What Should Women Wear to a College Interview?

General guidelines to help you make a good impression

While not as formal as a job interview, college interviews can be a significant piece of the admissions process. It’s important to present yourself in clean, well-kempt attire that’s appropriate for the season and to the type of college or program you’re applying to. Colleges that use interviews as part of their evaluation process have holistic admissions. This means that the admissions folks are evaluating the whole applicant, not just looking at grades and standardized test scores. Your clothing and general appearance can help to make a memorable first impression. That said, these guidelines represent general advice. The dress considerations for an interview at a funky art school wouldn't be the same as those for a conservative Christian college.

01
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Pants, Skirt, or Dress?

Feel comfortable and read
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Depending on the program to which you're applying, the campus atmosphere and the time of year, dress pants, a skirt, or a dress can all be appropriate interview attire. During the summer, a modest sundress or looser-fitting skirt may be appropriate, particularly at a more liberal college or university. In the fall or winter, wear dress pants or a straight or A-line skirt with stockings. The admissions counselor conducting your interview won't expect to see you in a formal business suit, however, keep in mind the type of school and program you're applying to. If you're applying to a college of business, for example, business attire might be expected. In any circumstance, stick to neutral colors such as black, grey, or brown, and make sure you feel comfortable in what you're wearing.

02
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The Shirt

young woman shakes hands at interview
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The shirt you wear is likely the first piece of clothing that your interviewer will notice, so it's important that it makes a good impression. A blouse or a nice sweater will pair nicely with either dress pants or a skirt. During the warmer months, a modest tank top under a short-sleeved or three-quarter-sleeved cardigan is also acceptable. Neutrals, pastels or cool colors are preferable to louder colors or patterns. Avoid plunging necklines or shirts that fit too tightly.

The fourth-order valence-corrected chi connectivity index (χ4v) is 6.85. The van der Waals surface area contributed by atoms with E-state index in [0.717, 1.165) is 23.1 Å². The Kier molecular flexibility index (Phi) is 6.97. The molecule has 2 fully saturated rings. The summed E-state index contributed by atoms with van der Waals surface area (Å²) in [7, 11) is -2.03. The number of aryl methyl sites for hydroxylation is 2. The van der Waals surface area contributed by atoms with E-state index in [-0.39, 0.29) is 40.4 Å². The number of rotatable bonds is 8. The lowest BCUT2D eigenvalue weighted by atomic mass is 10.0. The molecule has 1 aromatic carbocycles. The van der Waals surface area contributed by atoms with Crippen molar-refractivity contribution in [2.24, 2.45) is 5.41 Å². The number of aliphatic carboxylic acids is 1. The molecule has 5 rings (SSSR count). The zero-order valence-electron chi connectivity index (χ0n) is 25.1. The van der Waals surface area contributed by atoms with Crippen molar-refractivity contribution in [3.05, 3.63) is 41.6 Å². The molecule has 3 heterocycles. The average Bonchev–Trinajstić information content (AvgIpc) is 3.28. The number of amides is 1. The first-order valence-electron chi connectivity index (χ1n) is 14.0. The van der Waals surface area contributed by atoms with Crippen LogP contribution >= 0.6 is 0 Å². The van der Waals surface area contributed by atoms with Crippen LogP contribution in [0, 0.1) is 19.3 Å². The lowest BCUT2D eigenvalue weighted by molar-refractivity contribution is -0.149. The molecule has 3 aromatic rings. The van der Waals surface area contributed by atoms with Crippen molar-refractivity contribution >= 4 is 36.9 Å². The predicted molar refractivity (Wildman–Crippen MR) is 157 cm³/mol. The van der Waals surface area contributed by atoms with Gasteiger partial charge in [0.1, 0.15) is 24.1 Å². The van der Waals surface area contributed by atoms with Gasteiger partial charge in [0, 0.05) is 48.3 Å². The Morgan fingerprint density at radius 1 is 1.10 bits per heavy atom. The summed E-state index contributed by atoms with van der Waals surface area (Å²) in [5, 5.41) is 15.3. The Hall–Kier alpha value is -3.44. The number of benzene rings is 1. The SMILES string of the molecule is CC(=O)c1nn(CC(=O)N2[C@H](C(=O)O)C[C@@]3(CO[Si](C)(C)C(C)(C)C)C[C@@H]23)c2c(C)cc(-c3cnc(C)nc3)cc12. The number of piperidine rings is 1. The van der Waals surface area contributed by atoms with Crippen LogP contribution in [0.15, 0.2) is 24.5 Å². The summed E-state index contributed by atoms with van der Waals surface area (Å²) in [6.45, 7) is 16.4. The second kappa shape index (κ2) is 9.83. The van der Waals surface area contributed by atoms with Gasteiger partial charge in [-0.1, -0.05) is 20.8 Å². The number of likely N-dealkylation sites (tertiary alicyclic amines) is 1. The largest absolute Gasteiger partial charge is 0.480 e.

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The Shoes

Ballet flats

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Choose a simple pair of pumps, ballet flats, or boots with conservative heels. Your shoes should appear professional, but do make sure that you're comfortable walking in them, as well. Unless you choose to match your shoes to your outfit or purse (and make sure that this isn't distractingly noticeable if you do), black or taupe are both safe and appropriate color choices.

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The Purse

Women's Purse
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Unless you're bringing along a sizable portfolio or other pertinent interview information, a briefcase isn't usually necessary, however, you'll likely want to carry a purse for personal items, particularly if your outfit lacks pockets. A smaller black or neutral-colored leather purse is a safe bet.

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The Accessories

Necklace with two interlocking rings
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Jewelry is a great way to add a touch of your own style to your interview outfit. Smaller necklaces and earrings, bracelets, watches and rings are all perfectly acceptable, as is a tasteful scarf. Keep in mind that too much jewelry can be distracting, so limit your accessories to a few tasteful pieces.

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The Hair

Simple Chignon

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Your hairstyle will obviously depend on the type and length of your own hair, but as a general rule, simpler is better. Make sure your hair is clean and pulled back away from your face. If it's too long to leave down, wear it in a low ponytail, half-ponytail, or bun.

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The Manicure

Manicure, Nail Care
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A good manicure is important for tying your interview look together. Whether you choose to paint your nails or not, make sure that they're clean and trimmed. If you do use nail polish, stick to the classic lighter or neutral colors or a French manicure, or even just a clear coat.

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Piercings and Body Art

Close Up of Teenage Girl with Face in Hands, Vancouver, British Columbia
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Facial piercings and visible tattoos have become much more widely accepted recently, particularly on college campuses. There's nothing wrong with leaving in a small stud in your nose or ear for your interview, and a tattoo is nothing a college admissions counselor hasn't seen before. That being said, if you do have visible piercings or body art, keep them tasteful and appropriate, as large piercings or highly noticeable or offensive tattoos can be distracting.

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Final Thoughts

Young woman talking with a man
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What you wear to your college interview, of course, is the easiest piece to manage when interviewing. Far more important is the need to answer questions well and make a good impression. These articles can help:

Not a woman? You can also read about men's dress for college interviews.